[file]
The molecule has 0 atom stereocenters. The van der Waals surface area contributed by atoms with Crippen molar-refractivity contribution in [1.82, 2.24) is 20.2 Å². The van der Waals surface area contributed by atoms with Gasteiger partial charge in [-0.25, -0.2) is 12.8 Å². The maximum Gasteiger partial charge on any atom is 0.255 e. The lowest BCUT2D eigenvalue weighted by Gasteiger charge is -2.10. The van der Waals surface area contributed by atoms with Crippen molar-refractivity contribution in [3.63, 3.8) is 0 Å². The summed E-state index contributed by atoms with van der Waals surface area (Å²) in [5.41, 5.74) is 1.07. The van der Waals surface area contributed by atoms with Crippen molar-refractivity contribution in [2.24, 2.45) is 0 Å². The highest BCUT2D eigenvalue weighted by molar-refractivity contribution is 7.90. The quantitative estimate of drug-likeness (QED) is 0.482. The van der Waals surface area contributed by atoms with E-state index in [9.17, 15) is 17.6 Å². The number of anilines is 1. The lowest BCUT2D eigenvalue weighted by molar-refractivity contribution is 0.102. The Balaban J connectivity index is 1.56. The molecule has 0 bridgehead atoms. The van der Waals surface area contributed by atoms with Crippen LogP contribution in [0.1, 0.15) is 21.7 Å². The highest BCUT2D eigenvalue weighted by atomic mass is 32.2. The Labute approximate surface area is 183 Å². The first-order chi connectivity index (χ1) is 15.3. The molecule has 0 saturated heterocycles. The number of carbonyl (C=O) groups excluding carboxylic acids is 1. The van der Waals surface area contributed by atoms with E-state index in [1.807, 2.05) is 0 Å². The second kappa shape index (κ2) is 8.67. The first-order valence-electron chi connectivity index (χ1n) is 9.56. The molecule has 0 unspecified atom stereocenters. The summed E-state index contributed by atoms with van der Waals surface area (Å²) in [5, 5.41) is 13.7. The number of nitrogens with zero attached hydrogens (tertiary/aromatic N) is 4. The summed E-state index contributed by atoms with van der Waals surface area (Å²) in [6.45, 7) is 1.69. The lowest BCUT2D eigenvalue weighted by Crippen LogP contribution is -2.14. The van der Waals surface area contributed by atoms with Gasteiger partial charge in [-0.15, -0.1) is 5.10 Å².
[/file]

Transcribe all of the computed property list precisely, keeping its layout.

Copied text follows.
The molecule has 0 atom stereocenters. The van der Waals surface area contributed by atoms with Crippen molar-refractivity contribution in [1.82, 2.24) is 20.2 Å². The van der Waals surface area contributed by atoms with Gasteiger partial charge in [-0.25, -0.2) is 12.8 Å². The maximum Gasteiger partial charge on any atom is 0.255 e. The lowest BCUT2D eigenvalue weighted by Gasteiger charge is -2.10. The van der Waals surface area contributed by atoms with Crippen molar-refractivity contribution in [3.63, 3.8) is 0 Å². The summed E-state index contributed by atoms with van der Waals surface area (Å²) in [5.41, 5.74) is 1.07. The van der Waals surface area contributed by atoms with Crippen molar-refractivity contribution in [2.24, 2.45) is 0 Å². The highest BCUT2D eigenvalue weighted by molar-refractivity contribution is 7.90. The quantitative estimate of drug-likeness (QED) is 0.482. The van der Waals surface area contributed by atoms with E-state index in [9.17, 15) is 17.6 Å². The number of anilines is 1. The lowest BCUT2D eigenvalue weighted by molar-refractivity contribution is 0.102. The Balaban J connectivity index is 1.56. The molecule has 0 bridgehead atoms. The van der Waals surface area contributed by atoms with Crippen LogP contribution in [0.1, 0.15) is 21.7 Å². The highest BCUT2D eigenvalue weighted by atomic mass is 32.2. The Labute approximate surface area is 183 Å². The first-order chi connectivity index (χ1) is 15.3. The molecule has 0 saturated heterocycles. The number of carbonyl (C=O) groups excluding carboxylic acids is 1. The van der Waals surface area contributed by atoms with E-state index in [1.807, 2.05) is 0 Å². The second kappa shape index (κ2) is 8.67. The first-order valence-electron chi connectivity index (χ1n) is 9.56. The molecule has 0 unspecified atom stereocenters. The summed E-state index contributed by atoms with van der Waals surface area (Å²) in [5, 5.41) is 13.7. The number of nitrogens with zero attached hydrogens (tertiary/aromatic N) is 4. The summed E-state index contributed by atoms with van der Waals surface area (Å²) in [6.45, 7) is 1.69. The lowest BCUT2D eigenvalue weighted by Crippen LogP contribution is -2.14. The van der Waals surface area contributed by atoms with Gasteiger partial charge in [-0.15, -0.1) is 5.10 Å².